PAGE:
I was supposed to get in touch with S. today, but didn’t. There’s no comfort in an experiment. Maybe I will tomorrow, or maybe not then either. I’m not sure what I’ll do.

There are 485 emails in my Inbox. One of them is from my brother.

Saturday, March 12, 2005

More random notes

I slept for ten hours last night, a deep, dream-infused sleep that was at least three nights overdue. The cats were with me as I drifted off, Simone on my chest and Ivan in the crook of my arm, both of them purring and still.

No drug has yet been synthesized that can approximate the physical sensation of sleeping between two purring cats. I presume that the pharmaceutical companies are working on it.

When I woke up today, I felt strangely lifeless. My morning cup of tea had no effect, and it did not occur to me to have an afternoon cup of coffee. I forced myself to run a few errands, which made my foot hurt terribly, then decided that I would stay in tonight.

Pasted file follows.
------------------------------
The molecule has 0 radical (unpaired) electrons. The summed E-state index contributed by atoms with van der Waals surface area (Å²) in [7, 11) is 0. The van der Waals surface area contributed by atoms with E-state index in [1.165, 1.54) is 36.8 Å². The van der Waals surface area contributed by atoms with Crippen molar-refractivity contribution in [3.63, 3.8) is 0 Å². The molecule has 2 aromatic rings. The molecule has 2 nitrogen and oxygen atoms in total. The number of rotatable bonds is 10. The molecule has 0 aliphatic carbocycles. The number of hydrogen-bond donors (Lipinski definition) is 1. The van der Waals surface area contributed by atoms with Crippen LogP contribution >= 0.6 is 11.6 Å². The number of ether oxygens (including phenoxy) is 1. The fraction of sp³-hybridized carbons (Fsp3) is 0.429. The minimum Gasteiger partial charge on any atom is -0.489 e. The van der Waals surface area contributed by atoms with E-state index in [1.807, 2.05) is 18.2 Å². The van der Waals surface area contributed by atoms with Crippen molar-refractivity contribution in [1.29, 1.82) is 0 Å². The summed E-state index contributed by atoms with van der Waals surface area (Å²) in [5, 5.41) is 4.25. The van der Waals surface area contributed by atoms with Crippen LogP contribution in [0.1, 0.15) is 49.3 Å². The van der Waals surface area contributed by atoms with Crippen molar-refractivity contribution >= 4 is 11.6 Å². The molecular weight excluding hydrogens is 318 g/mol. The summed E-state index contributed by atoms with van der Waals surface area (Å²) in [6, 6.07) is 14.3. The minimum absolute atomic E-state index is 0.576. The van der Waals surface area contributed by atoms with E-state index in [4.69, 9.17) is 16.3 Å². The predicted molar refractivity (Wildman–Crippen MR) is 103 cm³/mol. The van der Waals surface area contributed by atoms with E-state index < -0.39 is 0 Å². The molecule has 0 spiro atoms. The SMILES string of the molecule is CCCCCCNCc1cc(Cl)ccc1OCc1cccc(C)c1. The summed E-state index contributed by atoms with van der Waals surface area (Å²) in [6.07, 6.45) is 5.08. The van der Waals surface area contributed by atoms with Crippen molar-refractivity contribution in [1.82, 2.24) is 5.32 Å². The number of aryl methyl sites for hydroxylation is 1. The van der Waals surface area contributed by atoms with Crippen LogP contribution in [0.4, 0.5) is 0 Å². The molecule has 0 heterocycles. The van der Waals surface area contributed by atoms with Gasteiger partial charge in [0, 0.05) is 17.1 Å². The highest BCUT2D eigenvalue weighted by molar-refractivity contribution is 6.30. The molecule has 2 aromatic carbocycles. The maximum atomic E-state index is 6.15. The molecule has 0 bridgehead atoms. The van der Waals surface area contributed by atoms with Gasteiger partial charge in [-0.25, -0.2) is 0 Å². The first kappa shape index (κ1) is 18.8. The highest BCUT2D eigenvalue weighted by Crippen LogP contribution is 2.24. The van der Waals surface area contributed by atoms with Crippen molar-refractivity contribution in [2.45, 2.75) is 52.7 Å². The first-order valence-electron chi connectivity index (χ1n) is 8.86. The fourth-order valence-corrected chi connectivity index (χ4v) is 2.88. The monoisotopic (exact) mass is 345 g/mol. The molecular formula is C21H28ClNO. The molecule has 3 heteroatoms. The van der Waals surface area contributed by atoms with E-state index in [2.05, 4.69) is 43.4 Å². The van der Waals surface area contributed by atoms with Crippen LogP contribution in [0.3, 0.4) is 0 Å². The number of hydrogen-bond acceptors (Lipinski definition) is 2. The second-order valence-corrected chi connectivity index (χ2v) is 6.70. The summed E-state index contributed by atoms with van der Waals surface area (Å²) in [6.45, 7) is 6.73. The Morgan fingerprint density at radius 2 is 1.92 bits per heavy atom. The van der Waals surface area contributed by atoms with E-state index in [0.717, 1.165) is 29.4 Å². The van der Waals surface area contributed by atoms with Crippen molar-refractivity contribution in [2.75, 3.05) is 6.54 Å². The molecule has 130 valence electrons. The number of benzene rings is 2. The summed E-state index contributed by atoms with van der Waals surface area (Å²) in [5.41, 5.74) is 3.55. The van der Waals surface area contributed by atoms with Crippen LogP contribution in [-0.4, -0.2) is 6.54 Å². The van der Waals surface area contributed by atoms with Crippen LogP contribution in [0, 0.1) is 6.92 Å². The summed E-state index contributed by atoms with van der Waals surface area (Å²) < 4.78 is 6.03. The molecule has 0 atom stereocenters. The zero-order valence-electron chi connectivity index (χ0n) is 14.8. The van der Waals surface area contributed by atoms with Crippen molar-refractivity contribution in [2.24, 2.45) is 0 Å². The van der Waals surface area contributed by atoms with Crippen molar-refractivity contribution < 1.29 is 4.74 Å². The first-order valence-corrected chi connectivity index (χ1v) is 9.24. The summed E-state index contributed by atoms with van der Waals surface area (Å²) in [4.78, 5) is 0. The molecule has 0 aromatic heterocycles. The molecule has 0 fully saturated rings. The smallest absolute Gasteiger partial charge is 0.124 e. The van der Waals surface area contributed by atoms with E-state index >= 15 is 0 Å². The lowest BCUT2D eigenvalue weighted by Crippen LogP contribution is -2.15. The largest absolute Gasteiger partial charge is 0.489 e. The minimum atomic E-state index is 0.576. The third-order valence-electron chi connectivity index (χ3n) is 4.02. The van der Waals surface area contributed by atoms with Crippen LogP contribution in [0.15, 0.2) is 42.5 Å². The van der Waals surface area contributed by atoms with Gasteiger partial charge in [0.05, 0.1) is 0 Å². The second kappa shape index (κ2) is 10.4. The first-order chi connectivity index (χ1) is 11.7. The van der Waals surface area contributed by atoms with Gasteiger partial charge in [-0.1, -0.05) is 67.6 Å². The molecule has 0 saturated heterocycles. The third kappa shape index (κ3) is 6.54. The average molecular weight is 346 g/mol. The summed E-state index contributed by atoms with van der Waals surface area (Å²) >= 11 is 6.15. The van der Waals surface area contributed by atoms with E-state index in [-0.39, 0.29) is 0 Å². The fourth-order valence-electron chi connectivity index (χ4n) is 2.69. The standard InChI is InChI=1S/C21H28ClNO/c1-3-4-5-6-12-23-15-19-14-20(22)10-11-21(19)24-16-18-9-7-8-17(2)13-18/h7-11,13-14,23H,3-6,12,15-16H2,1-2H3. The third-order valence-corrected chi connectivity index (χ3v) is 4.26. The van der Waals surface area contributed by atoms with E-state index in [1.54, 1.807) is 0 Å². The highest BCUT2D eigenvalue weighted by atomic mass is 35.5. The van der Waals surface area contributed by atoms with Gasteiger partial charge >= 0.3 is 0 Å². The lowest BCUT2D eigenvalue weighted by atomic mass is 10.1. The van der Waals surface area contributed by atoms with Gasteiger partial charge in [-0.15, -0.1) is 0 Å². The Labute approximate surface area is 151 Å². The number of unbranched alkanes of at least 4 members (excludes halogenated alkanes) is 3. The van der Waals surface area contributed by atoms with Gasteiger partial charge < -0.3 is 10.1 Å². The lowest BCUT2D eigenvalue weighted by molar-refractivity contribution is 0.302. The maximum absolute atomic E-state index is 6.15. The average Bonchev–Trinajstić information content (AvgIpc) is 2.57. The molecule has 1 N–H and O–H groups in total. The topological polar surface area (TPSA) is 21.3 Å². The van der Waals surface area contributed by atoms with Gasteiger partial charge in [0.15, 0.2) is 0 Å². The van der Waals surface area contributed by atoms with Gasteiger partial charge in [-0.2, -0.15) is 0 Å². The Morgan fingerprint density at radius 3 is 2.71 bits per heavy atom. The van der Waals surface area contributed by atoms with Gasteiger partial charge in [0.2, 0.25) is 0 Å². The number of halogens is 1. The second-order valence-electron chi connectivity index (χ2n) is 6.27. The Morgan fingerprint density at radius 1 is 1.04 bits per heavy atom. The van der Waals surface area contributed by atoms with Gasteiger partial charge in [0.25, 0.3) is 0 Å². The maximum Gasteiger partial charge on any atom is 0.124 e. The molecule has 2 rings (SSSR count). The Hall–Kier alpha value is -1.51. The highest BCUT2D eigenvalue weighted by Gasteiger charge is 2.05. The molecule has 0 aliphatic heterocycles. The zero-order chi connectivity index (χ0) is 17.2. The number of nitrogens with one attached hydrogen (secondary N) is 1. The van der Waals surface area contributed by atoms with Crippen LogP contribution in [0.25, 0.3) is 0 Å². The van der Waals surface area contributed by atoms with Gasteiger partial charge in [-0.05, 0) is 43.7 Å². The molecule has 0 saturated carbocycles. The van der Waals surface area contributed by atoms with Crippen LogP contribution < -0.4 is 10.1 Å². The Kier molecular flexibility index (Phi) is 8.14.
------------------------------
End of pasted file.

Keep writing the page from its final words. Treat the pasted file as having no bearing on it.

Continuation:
The washing machine is filling in the background. If nothing else, my lame foot will be clothed in a clean sock tomorrow.

Last night, after a late union meeting, I met James for drinks at the café. It was good to see him, to reconnect after a period of distance and tension. Perhaps these things aren’t always terminal?

Our theme last night was the crossroads, which in this case refers to the vantage point between the last ten years of your life and the next. You don’t regret the last, which are the life you’ve known until now, for better or for worse; you wouldn’t change them. But looking forward, you know that you need the next to be different.

James and I are both thirty-three. I suspect that this is relevant.